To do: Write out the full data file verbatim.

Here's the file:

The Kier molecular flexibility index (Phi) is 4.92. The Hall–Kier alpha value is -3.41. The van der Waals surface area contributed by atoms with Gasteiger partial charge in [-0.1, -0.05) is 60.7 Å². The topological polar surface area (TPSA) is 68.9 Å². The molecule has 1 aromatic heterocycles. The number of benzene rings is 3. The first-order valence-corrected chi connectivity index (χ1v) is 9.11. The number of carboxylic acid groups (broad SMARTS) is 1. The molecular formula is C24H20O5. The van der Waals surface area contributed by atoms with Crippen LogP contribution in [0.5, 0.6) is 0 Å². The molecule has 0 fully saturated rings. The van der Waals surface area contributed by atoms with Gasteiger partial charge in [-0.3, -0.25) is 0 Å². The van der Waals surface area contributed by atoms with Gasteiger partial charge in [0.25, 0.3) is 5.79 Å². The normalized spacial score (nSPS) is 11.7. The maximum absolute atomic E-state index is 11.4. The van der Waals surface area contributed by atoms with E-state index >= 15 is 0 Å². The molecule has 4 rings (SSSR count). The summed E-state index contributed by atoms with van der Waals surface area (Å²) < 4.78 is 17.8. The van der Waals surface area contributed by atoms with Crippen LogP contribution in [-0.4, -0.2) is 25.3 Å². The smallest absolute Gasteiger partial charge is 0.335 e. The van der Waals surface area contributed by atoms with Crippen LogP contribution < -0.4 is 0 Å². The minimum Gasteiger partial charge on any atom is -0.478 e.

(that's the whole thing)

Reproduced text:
The Kier molecular flexibility index (Phi) is 4.92. The Hall–Kier alpha value is -3.41. The van der Waals surface area contributed by atoms with Gasteiger partial charge in [-0.1, -0.05) is 60.7 Å². The topological polar surface area (TPSA) is 68.9 Å². The molecule has 1 aromatic heterocycles. The number of benzene rings is 3. The first-order valence-corrected chi connectivity index (χ1v) is 9.11. The number of carboxylic acid groups (broad SMARTS) is 1. The molecular formula is C24H20O5. The van der Waals surface area contributed by atoms with Crippen LogP contribution in [0.5, 0.6) is 0 Å². The molecule has 0 fully saturated rings. The van der Waals surface area contributed by atoms with Gasteiger partial charge in [-0.3, -0.25) is 0 Å². The van der Waals surface area contributed by atoms with Gasteiger partial charge in [0.25, 0.3) is 5.79 Å². The normalized spacial score (nSPS) is 11.7. The maximum absolute atomic E-state index is 11.4. The van der Waals surface area contributed by atoms with E-state index >= 15 is 0 Å². The molecule has 4 rings (SSSR count). The summed E-state index contributed by atoms with van der Waals surface area (Å²) < 4.78 is 17.8. The van der Waals surface area contributed by atoms with Crippen LogP contribution in [-0.4, -0.2) is 25.3 Å². The smallest absolute Gasteiger partial charge is 0.335 e. The van der Waals surface area contributed by atoms with Crippen LogP contribution < -0.4 is 0 Å². The minimum Gasteiger partial charge on any atom is -0.478 e.